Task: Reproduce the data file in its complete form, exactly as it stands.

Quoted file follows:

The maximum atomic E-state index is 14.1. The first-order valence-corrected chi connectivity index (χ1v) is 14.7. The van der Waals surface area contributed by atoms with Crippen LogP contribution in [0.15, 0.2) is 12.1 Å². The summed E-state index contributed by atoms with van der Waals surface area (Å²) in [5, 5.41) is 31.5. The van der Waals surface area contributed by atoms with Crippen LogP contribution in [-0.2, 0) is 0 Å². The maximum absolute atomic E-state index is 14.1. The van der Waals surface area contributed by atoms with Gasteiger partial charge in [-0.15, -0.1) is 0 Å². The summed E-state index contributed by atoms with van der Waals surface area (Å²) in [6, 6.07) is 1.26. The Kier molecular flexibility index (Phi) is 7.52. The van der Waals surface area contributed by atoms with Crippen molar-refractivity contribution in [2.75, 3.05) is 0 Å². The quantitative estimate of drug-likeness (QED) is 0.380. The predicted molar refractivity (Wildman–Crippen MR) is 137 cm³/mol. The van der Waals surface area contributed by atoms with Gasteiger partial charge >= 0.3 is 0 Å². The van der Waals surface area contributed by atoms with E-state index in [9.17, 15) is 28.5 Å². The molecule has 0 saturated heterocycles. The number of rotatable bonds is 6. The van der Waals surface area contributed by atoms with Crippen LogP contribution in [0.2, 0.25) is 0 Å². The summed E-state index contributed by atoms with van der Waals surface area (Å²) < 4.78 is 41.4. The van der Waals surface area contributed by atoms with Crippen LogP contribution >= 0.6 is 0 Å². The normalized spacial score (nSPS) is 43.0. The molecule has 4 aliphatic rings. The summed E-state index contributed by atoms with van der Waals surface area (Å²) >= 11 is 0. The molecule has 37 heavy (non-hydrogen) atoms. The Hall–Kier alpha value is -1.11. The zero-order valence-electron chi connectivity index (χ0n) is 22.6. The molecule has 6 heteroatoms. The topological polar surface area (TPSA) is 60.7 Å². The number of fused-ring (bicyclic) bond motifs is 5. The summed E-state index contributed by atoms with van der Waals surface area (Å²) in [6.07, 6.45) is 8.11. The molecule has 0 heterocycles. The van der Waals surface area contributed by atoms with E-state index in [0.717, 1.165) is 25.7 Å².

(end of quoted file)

The maximum atomic E-state index is 14.1. The first-order valence-corrected chi connectivity index (χ1v) is 14.7. The van der Waals surface area contributed by atoms with Crippen LogP contribution in [0.15, 0.2) is 12.1 Å². The summed E-state index contributed by atoms with van der Waals surface area (Å²) in [5, 5.41) is 31.5. The van der Waals surface area contributed by atoms with Crippen LogP contribution in [-0.2, 0) is 0 Å². The maximum absolute atomic E-state index is 14.1. The van der Waals surface area contributed by atoms with Gasteiger partial charge in [-0.15, -0.1) is 0 Å². The summed E-state index contributed by atoms with van der Waals surface area (Å²) in [6, 6.07) is 1.26. The Kier molecular flexibility index (Phi) is 7.52. The van der Waals surface area contributed by atoms with Crippen molar-refractivity contribution in [2.75, 3.05) is 0 Å². The quantitative estimate of drug-likeness (QED) is 0.380. The predicted molar refractivity (Wildman–Crippen MR) is 137 cm³/mol. The van der Waals surface area contributed by atoms with Gasteiger partial charge >= 0.3 is 0 Å². The van der Waals surface area contributed by atoms with E-state index in [9.17, 15) is 28.5 Å². The molecule has 0 saturated heterocycles. The number of rotatable bonds is 6. The van der Waals surface area contributed by atoms with Crippen LogP contribution in [0.2, 0.25) is 0 Å². The summed E-state index contributed by atoms with van der Waals surface area (Å²) < 4.78 is 41.4. The van der Waals surface area contributed by atoms with Crippen LogP contribution >= 0.6 is 0 Å². The normalized spacial score (nSPS) is 43.0. The molecule has 4 aliphatic rings. The summed E-state index contributed by atoms with van der Waals surface area (Å²) >= 11 is 0. The molecule has 37 heavy (non-hydrogen) atoms. The Hall–Kier alpha value is -1.11. The zero-order valence-electron chi connectivity index (χ0n) is 22.6. The molecule has 6 heteroatoms. The topological polar surface area (TPSA) is 60.7 Å². The number of fused-ring (bicyclic) bond motifs is 5. The summed E-state index contributed by atoms with van der Waals surface area (Å²) in [6.07, 6.45) is 8.11. The molecule has 0 heterocycles. The van der Waals surface area contributed by atoms with E-state index in [0.717, 1.165) is 25.7 Å².